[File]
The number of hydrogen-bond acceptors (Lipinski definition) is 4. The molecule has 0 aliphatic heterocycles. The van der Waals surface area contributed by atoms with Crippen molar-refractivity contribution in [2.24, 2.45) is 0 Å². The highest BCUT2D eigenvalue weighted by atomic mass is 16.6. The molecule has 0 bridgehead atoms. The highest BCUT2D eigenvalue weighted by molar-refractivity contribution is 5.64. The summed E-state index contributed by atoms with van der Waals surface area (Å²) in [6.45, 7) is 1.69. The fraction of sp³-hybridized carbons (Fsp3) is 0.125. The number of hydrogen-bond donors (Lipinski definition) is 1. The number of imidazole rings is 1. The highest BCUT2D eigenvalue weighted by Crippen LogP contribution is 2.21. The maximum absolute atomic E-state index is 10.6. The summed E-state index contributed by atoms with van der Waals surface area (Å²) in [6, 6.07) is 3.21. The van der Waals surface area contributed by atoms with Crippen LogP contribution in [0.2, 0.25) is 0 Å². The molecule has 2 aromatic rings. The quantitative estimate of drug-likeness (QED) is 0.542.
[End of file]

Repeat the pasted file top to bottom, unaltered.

The number of hydrogen-bond acceptors (Lipinski definition) is 4. The molecule has 0 aliphatic heterocycles. The van der Waals surface area contributed by atoms with Crippen molar-refractivity contribution in [2.24, 2.45) is 0 Å². The highest BCUT2D eigenvalue weighted by atomic mass is 16.6. The molecule has 0 bridgehead atoms. The highest BCUT2D eigenvalue weighted by molar-refractivity contribution is 5.64. The summed E-state index contributed by atoms with van der Waals surface area (Å²) in [6.45, 7) is 1.69. The fraction of sp³-hybridized carbons (Fsp3) is 0.125. The number of hydrogen-bond donors (Lipinski definition) is 1. The number of imidazole rings is 1. The highest BCUT2D eigenvalue weighted by Crippen LogP contribution is 2.21. The maximum absolute atomic E-state index is 10.6. The summed E-state index contributed by atoms with van der Waals surface area (Å²) in [6, 6.07) is 3.21. The van der Waals surface area contributed by atoms with Crippen LogP contribution in [0.2, 0.25) is 0 Å². The molecule has 2 aromatic rings. The quantitative estimate of drug-likeness (QED) is 0.542.